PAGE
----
Tastes in kitchens vary widely, what you choose will not be what everyone wants. It the kitchen is old, they can justify changing it to what they want, more difficult if they have paid more for the property to reflect the fact it has a fairly new kitchen.
    • zoothornrollo
    • By zoothornrollo 14th Feb 18, 4:25 PM
    • 269 Posts
    • 32 Thanks
    zoothornrollo
    This is a money saving forum so let us all do a Robert Peston and make a statement of the bleedin obvious. There is currently a kitchen in the home which will be functioning to some extent. OP says they will have moved within "a couple of years" So why even touch the kitchen? Why not put the kitchen budget towards the next home? Indeed doing this may make the next home affordable even sooner.
    Originally posted by Furts
    Fair point.
    It's mission drift: we started off thinking exactly this, then I saw how cheap new laminate surfaces were in Ikea, and then...
    • Grenage
    • By Grenage 14th Feb 18, 4:29 PM
    • 1,454 Posts
    • 1,364 Thanks
    Grenage
    We replaced out cabinet doors, work-surface and flooring for under a grand. It was done simply for the purposes of selling the house, and it made a big difference for relatively little.

    The doors were Howdens, and the flooring was vinyl from Wickes.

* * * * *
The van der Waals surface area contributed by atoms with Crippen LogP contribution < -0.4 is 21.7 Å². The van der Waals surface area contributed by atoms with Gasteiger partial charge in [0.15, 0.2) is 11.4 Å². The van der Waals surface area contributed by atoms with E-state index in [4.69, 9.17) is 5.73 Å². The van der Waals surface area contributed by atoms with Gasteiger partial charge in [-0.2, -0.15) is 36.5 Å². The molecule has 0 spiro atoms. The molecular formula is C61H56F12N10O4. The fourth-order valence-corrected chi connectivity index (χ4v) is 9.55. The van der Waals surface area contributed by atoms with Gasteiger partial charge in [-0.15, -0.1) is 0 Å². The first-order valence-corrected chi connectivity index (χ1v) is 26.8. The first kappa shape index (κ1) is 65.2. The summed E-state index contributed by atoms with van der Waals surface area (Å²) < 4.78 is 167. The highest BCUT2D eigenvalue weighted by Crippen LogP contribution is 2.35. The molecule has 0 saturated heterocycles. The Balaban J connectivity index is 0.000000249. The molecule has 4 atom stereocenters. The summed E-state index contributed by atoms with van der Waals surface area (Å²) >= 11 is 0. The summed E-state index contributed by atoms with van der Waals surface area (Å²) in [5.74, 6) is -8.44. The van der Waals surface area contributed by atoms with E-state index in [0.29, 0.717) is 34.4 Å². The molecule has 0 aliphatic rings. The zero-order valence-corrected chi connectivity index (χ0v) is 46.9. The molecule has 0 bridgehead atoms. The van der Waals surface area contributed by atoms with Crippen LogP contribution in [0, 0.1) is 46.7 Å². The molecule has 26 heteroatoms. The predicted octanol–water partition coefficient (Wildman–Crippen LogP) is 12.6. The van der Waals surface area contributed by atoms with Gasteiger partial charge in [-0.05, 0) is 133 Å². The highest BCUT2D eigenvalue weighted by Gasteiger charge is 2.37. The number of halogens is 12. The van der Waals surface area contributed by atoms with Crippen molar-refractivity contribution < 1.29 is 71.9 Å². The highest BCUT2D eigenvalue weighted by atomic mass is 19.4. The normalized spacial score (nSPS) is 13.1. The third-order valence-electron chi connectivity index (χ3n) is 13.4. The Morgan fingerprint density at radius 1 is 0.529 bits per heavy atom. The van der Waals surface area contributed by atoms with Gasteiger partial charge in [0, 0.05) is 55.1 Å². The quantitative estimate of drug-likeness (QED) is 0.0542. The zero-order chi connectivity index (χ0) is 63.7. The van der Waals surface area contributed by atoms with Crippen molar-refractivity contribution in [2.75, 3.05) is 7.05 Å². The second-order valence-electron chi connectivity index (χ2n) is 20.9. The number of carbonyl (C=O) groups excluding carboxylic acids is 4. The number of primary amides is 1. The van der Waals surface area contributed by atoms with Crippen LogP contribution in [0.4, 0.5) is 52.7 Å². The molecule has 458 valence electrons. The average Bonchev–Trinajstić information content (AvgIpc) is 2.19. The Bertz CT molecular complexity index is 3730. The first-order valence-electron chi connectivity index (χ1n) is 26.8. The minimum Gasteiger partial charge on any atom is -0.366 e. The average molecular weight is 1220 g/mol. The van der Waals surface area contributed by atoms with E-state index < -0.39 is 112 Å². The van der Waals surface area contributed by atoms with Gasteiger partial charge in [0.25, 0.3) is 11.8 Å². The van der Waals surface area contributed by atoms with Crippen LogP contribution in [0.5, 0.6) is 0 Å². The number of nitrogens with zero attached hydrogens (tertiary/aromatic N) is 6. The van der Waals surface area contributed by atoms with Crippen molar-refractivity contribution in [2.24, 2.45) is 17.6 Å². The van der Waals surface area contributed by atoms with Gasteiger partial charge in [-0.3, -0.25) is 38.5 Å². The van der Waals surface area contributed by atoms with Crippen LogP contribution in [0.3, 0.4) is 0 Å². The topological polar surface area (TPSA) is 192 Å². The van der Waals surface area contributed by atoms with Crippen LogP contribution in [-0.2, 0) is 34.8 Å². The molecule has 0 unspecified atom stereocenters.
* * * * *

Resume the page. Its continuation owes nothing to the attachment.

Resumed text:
• zoothornrollo
    • By zoothornrollo 15th Feb 18, 12:58 PM
    • 269 Posts
    • 32 Thanks
    zoothornrollo
    We replaced out cabinet doors, work-surface and flooring for under a grand. It was done simply for the purposes of selling the house, and it made a big difference for relatively little.

    The doors were Howdens, and the flooring was vinyl from Wickes.
    Originally posted by Grenage
    Yes this is the sort of thing I was thinking.
    But I've never quite understood it when people say they just replaced cabinet doors: surely then you have a mismatch with the frames, sidewalls, bases, etc?
    I was also thinking we could just paint ours, although have received conflicting advice on how easy this is to get right.
    • Grenage
    • By Grenage 15th Feb 18, 1:03 PM
    • 1,454 Posts
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    Grenage